Usability - Productivity - Business - The web - Singapore & Twins

Meeting Steve Ballmer

Steve Ballmer What do Richard Stallman and Steve Ballmer have in common? A lot more than meets the eye on first sight:
One: They are each others nemesis. They don't name each other. Stallman is "the guy who wrote GLP" and Ballmer "The big monopolist".
Two: They both came to Singapore in November 2004
Three: They both firmly believe in what they talk about and have a hard time acknowledging each others view
Four: They both would need some dress code advise. While Richard was talking barefoot, Ballmer was wearing brown shoes to a otherwise flawless dark business suite

Ballmer and the whole Microsoft crew was talking about value creation and shifting IT spending from maintenance to more productive work like new development. Of course the new Microsoft solutions will help there (so they claim). While I applaud that goal (who wants to do maintenance anyway) it looks to me, that savings in maintenance budget will rather result in budget cuts.... and I don't know (outside the consultants scene) much successful administrators in development roles.

Ballmer claimed, business value is the centre of their universe: anticipating business needs and creating value before the business community even would know about this need (or even create the need). Microsoft, so Ballmer, is committed to innovation which is documented in the 3000+ patents Microsoft will file this year alone. Microsoft's vision are agile enterprises driven by agile high performance teams (and Microsoft solutions of course).

On OpenSource and Stallman Ballmer got very firm: they don't believe in Intellectual Property (which is true, Stallman says IP is FUD and distinguished between: copyright, trademarks and patents as unrelated right) and all Open Source users are in jeopardy because law suites will hit them, with Linux alone violating 200++ patents (he mentioned an exact figure with "more than" in front, which is a contradiction in terms).

So what a difference: Stallman on one site: believing in freedom, community and sharing, Ballmer on the other side believing in vision, responsiveness and innovation. My conclusion: they both are right and they both are wrong. It is our task to find a balance between community and commerce. For my taste commerce has the much better lobby (see a future post about pirates).

But surprise, surprise even Microsoft is not alien to the concept of free (free as in beer) software: every participant returning the conference evaluation form was rewarded with a free copy of Microsoft Office Professional 2003.

Steve Ballmer obviously was on high power stress, observing his body when taking questions I saw the muscles stiffing in defence. Only when I asked him how he relaxes from his job, he visibly let go and appeared much more relaxed. Besides the usual stuff like family, sports (running and Golf) Steve mentioned reading eMail in Singapore Airline's First Class would be quite relaxing. So the notion stands: Singapore Girl you are a great way to fly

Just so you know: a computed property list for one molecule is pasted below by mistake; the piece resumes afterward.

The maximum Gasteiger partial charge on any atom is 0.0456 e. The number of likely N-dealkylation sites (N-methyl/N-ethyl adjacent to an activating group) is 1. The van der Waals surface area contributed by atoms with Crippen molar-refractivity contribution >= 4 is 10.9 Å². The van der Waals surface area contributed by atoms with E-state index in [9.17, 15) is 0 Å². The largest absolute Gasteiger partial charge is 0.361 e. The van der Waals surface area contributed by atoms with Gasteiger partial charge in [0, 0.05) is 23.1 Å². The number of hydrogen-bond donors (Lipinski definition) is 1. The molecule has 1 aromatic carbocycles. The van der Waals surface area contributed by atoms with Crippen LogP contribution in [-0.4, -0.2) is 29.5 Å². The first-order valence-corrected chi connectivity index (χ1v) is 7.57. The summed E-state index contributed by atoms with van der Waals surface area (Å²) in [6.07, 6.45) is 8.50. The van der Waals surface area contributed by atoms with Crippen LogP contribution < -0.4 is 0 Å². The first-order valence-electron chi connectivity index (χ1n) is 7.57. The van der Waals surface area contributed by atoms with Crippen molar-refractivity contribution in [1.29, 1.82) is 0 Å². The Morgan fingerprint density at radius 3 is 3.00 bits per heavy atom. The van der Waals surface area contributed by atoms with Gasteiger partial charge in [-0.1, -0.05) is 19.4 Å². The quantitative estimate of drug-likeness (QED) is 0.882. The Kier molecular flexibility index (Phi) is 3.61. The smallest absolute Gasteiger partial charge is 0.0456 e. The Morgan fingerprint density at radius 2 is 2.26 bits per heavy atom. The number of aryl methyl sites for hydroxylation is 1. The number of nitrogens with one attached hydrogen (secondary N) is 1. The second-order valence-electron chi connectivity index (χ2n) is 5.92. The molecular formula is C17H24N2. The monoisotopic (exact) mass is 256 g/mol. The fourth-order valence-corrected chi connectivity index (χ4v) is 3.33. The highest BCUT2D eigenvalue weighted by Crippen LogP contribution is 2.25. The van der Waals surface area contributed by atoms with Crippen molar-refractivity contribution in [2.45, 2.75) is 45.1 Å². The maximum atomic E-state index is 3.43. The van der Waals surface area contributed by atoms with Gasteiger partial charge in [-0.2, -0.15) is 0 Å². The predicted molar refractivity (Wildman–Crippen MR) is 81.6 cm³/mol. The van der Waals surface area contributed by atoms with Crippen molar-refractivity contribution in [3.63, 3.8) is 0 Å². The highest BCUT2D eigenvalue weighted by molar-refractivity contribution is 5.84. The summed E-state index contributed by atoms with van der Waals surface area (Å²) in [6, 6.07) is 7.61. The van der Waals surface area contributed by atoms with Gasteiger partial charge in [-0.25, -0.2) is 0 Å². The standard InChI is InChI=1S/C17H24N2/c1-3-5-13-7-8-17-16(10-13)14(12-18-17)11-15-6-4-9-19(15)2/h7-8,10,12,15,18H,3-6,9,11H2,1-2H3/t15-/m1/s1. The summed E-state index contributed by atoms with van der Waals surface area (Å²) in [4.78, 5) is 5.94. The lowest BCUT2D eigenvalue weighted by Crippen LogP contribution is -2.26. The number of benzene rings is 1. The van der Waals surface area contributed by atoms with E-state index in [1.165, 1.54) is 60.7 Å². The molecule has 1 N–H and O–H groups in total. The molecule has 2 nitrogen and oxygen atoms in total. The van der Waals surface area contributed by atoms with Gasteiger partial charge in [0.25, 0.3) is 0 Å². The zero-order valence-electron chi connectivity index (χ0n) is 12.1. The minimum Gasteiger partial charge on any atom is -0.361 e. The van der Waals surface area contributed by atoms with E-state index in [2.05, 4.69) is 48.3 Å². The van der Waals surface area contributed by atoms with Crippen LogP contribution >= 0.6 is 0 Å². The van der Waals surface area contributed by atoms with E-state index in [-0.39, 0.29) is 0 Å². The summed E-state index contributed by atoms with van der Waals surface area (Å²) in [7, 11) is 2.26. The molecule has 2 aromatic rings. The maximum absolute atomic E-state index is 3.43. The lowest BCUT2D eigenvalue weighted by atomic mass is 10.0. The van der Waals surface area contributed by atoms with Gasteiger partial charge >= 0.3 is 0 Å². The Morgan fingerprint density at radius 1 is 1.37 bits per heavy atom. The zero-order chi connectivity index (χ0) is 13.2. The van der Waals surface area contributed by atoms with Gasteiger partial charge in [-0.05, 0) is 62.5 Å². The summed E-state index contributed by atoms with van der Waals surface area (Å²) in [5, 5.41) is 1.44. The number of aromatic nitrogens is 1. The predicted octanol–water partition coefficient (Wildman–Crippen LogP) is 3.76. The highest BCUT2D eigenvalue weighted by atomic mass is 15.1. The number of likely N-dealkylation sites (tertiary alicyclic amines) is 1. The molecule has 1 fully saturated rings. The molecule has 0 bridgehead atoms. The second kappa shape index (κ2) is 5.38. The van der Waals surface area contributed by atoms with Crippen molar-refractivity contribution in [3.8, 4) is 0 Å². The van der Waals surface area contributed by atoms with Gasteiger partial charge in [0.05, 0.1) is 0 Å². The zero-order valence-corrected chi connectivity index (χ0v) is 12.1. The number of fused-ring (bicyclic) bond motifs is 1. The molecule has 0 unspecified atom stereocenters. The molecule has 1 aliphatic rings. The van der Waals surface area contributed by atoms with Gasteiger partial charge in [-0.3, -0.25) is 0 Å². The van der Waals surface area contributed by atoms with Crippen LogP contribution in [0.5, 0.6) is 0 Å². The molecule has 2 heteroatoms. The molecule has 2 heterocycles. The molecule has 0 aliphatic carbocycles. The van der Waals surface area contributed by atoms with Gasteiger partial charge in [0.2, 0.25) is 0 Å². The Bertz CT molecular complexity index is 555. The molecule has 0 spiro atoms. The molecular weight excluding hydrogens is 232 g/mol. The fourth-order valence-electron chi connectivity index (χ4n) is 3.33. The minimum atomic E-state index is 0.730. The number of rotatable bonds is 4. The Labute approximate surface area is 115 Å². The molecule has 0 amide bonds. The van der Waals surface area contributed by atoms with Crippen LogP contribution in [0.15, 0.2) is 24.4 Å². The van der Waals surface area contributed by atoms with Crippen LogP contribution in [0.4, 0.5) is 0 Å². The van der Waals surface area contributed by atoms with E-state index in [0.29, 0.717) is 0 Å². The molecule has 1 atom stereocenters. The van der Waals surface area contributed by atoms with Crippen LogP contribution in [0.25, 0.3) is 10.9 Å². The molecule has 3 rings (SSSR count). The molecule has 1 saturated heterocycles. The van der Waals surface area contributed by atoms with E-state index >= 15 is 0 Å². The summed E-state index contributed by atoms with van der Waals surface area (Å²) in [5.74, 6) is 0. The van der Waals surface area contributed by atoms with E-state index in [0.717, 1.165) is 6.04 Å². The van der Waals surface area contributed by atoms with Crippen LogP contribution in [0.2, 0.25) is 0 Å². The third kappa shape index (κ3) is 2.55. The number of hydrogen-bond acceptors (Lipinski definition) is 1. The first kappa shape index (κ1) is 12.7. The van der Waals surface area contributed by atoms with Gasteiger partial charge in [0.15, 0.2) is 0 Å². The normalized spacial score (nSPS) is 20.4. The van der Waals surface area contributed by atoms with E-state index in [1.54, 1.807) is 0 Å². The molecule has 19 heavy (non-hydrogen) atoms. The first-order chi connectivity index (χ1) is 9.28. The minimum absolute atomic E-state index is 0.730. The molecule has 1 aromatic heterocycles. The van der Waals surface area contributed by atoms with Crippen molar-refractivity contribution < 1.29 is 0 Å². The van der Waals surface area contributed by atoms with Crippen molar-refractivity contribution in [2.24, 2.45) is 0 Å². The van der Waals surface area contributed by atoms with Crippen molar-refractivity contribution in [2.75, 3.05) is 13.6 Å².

Posted by on 18 November 2004 | Comments (2) | categories: Software


  1. posted by Julian Robichaux on Wednesday 24 November 2004 AD:
    E-Week has a good follow-up on this:

    Author of Linux Patent Study Says Ballmer Got It Wrong
    By Steven J. Vaughan-Nichols
    November 19, 2004

    When Microsoft CEO Steve Ballmer said he wasn't really saying that Linux violates more than 200 software patents, Microsoft followed up by saying Ballmer was only citing findings from a controversial study done this summer by OSRM (Open Source Risk Management), a risk-mitigation consultancy.

    The study claimed that Linux has been found to potentially violate 283 software patents. The author of that report, however, doesn't see things the way Ballmer does at all.

    "Microsoft is up to its usual FUD [fear, uncertainty and doubt]," said Dan Ravicher, author of the study Microsoft cites, who is an attorney and executive director of PUBPAT (the Public Patent Foundation).

    "Open source faces no more, if not less, legal risk than proprietary software. The market needs to understand that the study Microsoft is citing actually proves the opposite of what they claim it does."

  2. posted by Stephan H. Wissel on Friday 26 November 2004 AD:
    Hi Julian,
    the interesting point is: once you skip all the political back paddling, you end up with: Ballmer firmly believes in what he says. His believe might not be fully rooted in a reality we share with him and definitely not in a reality that the OpenSource proponents share with him.
    In the Asian philosophy we have the concept of reality as something very individual (confirmed by western research in the functioning of the mind).
    So it is obvious to me, that the different realities are warped.
    We live in interesting times!
    Emoticon smile.gif stw